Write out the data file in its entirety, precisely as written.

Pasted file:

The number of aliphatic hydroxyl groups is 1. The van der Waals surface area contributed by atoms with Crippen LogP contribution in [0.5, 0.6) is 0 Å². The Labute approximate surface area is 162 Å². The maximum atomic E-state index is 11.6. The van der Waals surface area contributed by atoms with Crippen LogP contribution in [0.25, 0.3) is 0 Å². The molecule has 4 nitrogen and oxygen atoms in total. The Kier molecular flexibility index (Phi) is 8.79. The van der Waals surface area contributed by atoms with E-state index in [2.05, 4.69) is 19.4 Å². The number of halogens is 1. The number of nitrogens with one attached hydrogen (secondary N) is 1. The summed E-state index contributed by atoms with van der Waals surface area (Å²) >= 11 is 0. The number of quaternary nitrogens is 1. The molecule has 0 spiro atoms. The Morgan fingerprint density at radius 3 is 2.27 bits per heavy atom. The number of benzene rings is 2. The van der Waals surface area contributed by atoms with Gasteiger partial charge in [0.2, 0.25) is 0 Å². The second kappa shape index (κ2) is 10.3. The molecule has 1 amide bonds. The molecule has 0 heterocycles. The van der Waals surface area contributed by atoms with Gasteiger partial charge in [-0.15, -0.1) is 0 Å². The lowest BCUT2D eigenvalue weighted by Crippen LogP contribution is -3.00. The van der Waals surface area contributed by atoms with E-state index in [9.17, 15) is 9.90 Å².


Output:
The number of aliphatic hydroxyl groups is 1. The van der Waals surface area contributed by atoms with Crippen LogP contribution in [0.5, 0.6) is 0 Å². The Labute approximate surface area is 162 Å². The maximum atomic E-state index is 11.6. The van der Waals surface area contributed by atoms with Crippen LogP contribution in [0.25, 0.3) is 0 Å². The molecule has 4 nitrogen and oxygen atoms in total. The Kier molecular flexibility index (Phi) is 8.79. The van der Waals surface area contributed by atoms with E-state index in [2.05, 4.69) is 19.4 Å². The number of halogens is 1. The number of nitrogens with one attached hydrogen (secondary N) is 1. The summed E-state index contributed by atoms with van der Waals surface area (Å²) >= 11 is 0. The number of quaternary nitrogens is 1. The molecule has 0 spiro atoms. The Morgan fingerprint density at radius 3 is 2.27 bits per heavy atom. The number of benzene rings is 2. The van der Waals surface area contributed by atoms with Gasteiger partial charge in [0.2, 0.25) is 0 Å². The second kappa shape index (κ2) is 10.3. The molecule has 1 amide bonds. The molecule has 0 heterocycles. The van der Waals surface area contributed by atoms with Gasteiger partial charge in [-0.15, -0.1) is 0 Å². The lowest BCUT2D eigenvalue weighted by Crippen LogP contribution is -3.00. The van der Waals surface area contributed by atoms with E-state index in [9.17, 15) is 9.90 Å².